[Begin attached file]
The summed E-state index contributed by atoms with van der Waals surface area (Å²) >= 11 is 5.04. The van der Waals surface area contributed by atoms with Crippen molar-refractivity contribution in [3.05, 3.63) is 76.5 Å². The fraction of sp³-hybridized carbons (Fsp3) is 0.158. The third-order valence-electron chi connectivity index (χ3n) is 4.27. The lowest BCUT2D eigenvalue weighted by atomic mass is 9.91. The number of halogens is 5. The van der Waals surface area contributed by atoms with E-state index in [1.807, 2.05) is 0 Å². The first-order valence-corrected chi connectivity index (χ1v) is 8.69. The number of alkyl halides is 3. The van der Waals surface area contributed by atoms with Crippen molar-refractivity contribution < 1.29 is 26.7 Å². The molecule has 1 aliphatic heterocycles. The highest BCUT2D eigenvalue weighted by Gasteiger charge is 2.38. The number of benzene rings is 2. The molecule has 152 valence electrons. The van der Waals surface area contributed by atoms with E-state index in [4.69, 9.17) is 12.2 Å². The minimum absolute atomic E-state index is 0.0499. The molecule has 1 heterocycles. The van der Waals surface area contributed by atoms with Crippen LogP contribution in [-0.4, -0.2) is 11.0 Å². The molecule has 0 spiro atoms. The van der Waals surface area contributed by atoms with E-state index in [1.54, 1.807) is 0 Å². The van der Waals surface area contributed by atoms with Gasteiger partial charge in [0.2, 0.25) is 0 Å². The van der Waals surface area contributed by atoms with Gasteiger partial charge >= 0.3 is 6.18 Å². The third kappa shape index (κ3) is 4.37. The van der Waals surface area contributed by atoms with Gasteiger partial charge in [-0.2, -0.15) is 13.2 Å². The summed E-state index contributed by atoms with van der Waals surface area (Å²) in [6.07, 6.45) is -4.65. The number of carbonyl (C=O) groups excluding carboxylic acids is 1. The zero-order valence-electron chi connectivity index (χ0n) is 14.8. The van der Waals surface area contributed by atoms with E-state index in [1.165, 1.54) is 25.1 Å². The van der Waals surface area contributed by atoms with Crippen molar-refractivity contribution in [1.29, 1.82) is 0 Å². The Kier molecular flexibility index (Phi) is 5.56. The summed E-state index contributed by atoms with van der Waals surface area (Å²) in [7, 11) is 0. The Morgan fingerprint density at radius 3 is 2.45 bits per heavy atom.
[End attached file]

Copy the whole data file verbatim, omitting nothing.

The summed E-state index contributed by atoms with van der Waals surface area (Å²) >= 11 is 5.04. The van der Waals surface area contributed by atoms with Crippen molar-refractivity contribution in [3.05, 3.63) is 76.5 Å². The fraction of sp³-hybridized carbons (Fsp3) is 0.158. The third-order valence-electron chi connectivity index (χ3n) is 4.27. The lowest BCUT2D eigenvalue weighted by atomic mass is 9.91. The number of halogens is 5. The van der Waals surface area contributed by atoms with E-state index in [1.807, 2.05) is 0 Å². The first-order valence-corrected chi connectivity index (χ1v) is 8.69. The number of alkyl halides is 3. The van der Waals surface area contributed by atoms with Crippen molar-refractivity contribution < 1.29 is 26.7 Å². The molecule has 1 aliphatic heterocycles. The highest BCUT2D eigenvalue weighted by Gasteiger charge is 2.38. The number of benzene rings is 2. The molecule has 152 valence electrons. The van der Waals surface area contributed by atoms with E-state index in [4.69, 9.17) is 12.2 Å². The minimum absolute atomic E-state index is 0.0499. The molecule has 1 heterocycles. The van der Waals surface area contributed by atoms with Crippen LogP contribution in [-0.4, -0.2) is 11.0 Å². The molecule has 0 spiro atoms. The van der Waals surface area contributed by atoms with E-state index in [1.54, 1.807) is 0 Å². The van der Waals surface area contributed by atoms with Gasteiger partial charge in [0.2, 0.25) is 0 Å². The van der Waals surface area contributed by atoms with Gasteiger partial charge >= 0.3 is 6.18 Å². The third kappa shape index (κ3) is 4.37. The van der Waals surface area contributed by atoms with Gasteiger partial charge in [-0.2, -0.15) is 13.2 Å². The summed E-state index contributed by atoms with van der Waals surface area (Å²) in [6.07, 6.45) is -4.65. The number of carbonyl (C=O) groups excluding carboxylic acids is 1. The zero-order valence-electron chi connectivity index (χ0n) is 14.8. The van der Waals surface area contributed by atoms with E-state index in [1.165, 1.54) is 25.1 Å². The van der Waals surface area contributed by atoms with Crippen molar-refractivity contribution in [1.29, 1.82) is 0 Å². The Kier molecular flexibility index (Phi) is 5.56. The summed E-state index contributed by atoms with van der Waals surface area (Å²) in [7, 11) is 0. The Morgan fingerprint density at radius 3 is 2.45 bits per heavy atom.